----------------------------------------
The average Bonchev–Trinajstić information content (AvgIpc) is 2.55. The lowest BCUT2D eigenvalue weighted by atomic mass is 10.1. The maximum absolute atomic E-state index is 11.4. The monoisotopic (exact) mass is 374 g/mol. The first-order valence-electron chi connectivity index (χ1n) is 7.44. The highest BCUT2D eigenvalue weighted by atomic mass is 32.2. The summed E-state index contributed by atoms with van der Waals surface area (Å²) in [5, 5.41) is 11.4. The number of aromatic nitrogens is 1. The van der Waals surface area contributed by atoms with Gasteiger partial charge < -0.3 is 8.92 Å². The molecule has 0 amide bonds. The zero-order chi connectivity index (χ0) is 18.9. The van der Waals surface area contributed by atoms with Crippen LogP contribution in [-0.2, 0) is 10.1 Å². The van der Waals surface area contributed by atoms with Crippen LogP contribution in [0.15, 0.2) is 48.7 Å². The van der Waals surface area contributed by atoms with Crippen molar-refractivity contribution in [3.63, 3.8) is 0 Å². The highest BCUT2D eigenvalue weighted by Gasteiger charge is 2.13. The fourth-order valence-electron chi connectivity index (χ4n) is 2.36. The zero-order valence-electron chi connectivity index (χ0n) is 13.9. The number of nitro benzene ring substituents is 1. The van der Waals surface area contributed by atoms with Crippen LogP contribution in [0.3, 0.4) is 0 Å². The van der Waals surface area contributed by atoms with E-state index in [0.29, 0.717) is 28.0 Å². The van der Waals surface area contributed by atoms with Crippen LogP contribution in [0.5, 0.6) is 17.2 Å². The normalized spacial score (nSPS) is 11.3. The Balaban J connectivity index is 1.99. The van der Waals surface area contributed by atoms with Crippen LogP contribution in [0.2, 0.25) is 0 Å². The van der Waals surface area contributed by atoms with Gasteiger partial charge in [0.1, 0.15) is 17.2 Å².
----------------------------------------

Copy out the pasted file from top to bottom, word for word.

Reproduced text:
The average Bonchev–Trinajstić information content (AvgIpc) is 2.55. The lowest BCUT2D eigenvalue weighted by atomic mass is 10.1. The maximum absolute atomic E-state index is 11.4. The monoisotopic (exact) mass is 374 g/mol. The first-order valence-electron chi connectivity index (χ1n) is 7.44. The highest BCUT2D eigenvalue weighted by atomic mass is 32.2. The summed E-state index contributed by atoms with van der Waals surface area (Å²) in [5, 5.41) is 11.4. The number of aromatic nitrogens is 1. The van der Waals surface area contributed by atoms with Gasteiger partial charge < -0.3 is 8.92 Å². The molecule has 0 amide bonds. The zero-order chi connectivity index (χ0) is 18.9. The van der Waals surface area contributed by atoms with Crippen LogP contribution in [-0.2, 0) is 10.1 Å². The van der Waals surface area contributed by atoms with Crippen LogP contribution in [0.15, 0.2) is 48.7 Å². The van der Waals surface area contributed by atoms with Crippen molar-refractivity contribution in [3.63, 3.8) is 0 Å². The highest BCUT2D eigenvalue weighted by Gasteiger charge is 2.13. The fourth-order valence-electron chi connectivity index (χ4n) is 2.36. The zero-order valence-electron chi connectivity index (χ0n) is 13.9. The number of nitro benzene ring substituents is 1. The van der Waals surface area contributed by atoms with Crippen LogP contribution in [0.3, 0.4) is 0 Å². The van der Waals surface area contributed by atoms with E-state index in [0.29, 0.717) is 28.0 Å². The van der Waals surface area contributed by atoms with Crippen LogP contribution in [0.5, 0.6) is 17.2 Å². The normalized spacial score (nSPS) is 11.3. The Balaban J connectivity index is 1.99. The van der Waals surface area contributed by atoms with Crippen LogP contribution in [0.2, 0.25) is 0 Å². The van der Waals surface area contributed by atoms with Gasteiger partial charge in [0.1, 0.15) is 17.2 Å².